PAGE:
Charles Mahoney – Girl Praying, Study for ‘Campion Hall’, Late 1940s


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Charcoal and pastel on tracing paper, squared with blue crayon, framed and glazed. This drawing is a study for a mural painted by Mahoney for the Lady Chapel at Campion Hall, Oxford. Provenance: Collection of John Sergeant (1937-2010).

Image: 13 x 7 in. (33 x 17.8 cm.)
Frame: 22 1/2 x 16 1/8 in. (57 x 41 cm.)


Mahoney was commissioned to produce a mural scheme for the Lady Chapel at Campion Hall in 1941. The scheme was to be made up primarily of three large panels: the Nativity and Adoration of the Shepherds, the Coronation of the Virgin, and Our Lady of Mercy. In detail and composition, the paintings owe much to early Italian examples.

Electing to paint directly onto canvas fixed to the walls and by daylight hours only, the project inevitably became drawn out and Mahoney could only work in situ during the Easter and summer vacations when he was not teaching. The project continued into the following decade and coincided with a serious decline in the artist’s physical health. In spite of these problems, Sir John Rothenstein, who chose to reproduce one of the murals as a plate in British Art since 1900 (1962, pl.60), was moved to describe the scheme as second …only to that by Stanley Spencer at Burghclere.

Campion Hall is one of the Permanent Private Halls of the University of Oxford in England. It is run by the Society of Jesus and named after St. Edmund Campion, a martyr and Fellow of St John’s College, Oxford. The murals are largely indebted to Fr. Martin D’Arcy, 6th Master of Campion who first invited the celebrated artist Stanley Spencer to consider taking on the Lady Chapel project, but Spencer proved himself eccentric and unpredictable. D’Arcy’s friend, Sir John Rothenstein, Director of the Tate Gallery, recommended a promising young teacher at the Royal College of Art, Charles Mahoney (1903-1968), who already had several murals to his credit. (These were later destroyed during the Second World War). Mahoney enthusiastically accepted the commission, and his working relationship with Campion Hall would continue for ten years, resulting in a set of richly coloured and detailed murals portraying the life of Our Blessed Lady which constitutes one of the most splendid and engaging treasures in Campion Hall.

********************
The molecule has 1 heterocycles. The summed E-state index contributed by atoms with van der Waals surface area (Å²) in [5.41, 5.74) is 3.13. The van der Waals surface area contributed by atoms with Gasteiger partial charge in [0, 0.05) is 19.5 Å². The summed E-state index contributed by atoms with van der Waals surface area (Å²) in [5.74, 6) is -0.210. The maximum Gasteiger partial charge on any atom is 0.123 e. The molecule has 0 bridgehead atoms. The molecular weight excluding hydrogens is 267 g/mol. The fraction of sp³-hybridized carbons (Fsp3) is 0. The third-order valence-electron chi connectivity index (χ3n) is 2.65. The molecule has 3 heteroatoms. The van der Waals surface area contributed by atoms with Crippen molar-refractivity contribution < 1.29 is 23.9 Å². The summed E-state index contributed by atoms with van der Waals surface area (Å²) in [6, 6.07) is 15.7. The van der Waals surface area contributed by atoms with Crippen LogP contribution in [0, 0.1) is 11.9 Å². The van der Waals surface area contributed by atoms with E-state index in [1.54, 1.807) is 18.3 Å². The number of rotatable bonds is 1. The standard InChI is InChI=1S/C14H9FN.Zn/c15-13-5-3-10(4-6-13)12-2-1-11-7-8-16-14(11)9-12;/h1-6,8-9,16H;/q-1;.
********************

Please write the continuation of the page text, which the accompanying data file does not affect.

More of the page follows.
Mahoney, Charles (1903-1968)

Painter, muralist, draughtsman and teacher. Born Cyril Mahoney in London - his fellow-student Barnett Freedman re-christened him Charlie at the Royal College of Art, which he attended 1922-6 after a period at Beckenham School of Art under Percy Jowett. Early on, Mahoney established a reputation as a conscientious teacher. He was at the Royal College 1928-53, from 1948-53 as a painting tutor, and was noted there for his concern for academic discipline. His portrait is included in Rodrigo Moynihan's celebrated Teaching Staff of the Painting School at the Royal College of Art, 1949-50. From 1954 to 1963 he taught at the Byam Shaw School of Drawing and Painting and from 1961 to 1968 at the Royal Academy Schools. He painted murals at Morley College 1928-30 with his colleagues Eric Ravillious and Edward Bawden. Unfortunately these murals were destroyed during World War II. The work led to further murals: at Brockley School, Kent, with Evelyn Dunbar; and at Campion Hall Lady Chapel, Oxford. His oil paintings are frequently of a religious nature. He was a skilled botanist, and many of his drawings depict his garden at Wrotham, Kent. He exhibited at NEAC and the RA, being made an RA elect in 1968. He is represented in the Tate Gallery and other public collections. The Ashmolean Museum, Oxford, held a memorial exhibition in 1975. Exhibitions were held in 2000 at the Harris Museum and Art Gallery, Preston, Royal Museum and Art Gallery, Canterbury, and the Fine Art Society plc in association with Liss Fine Art.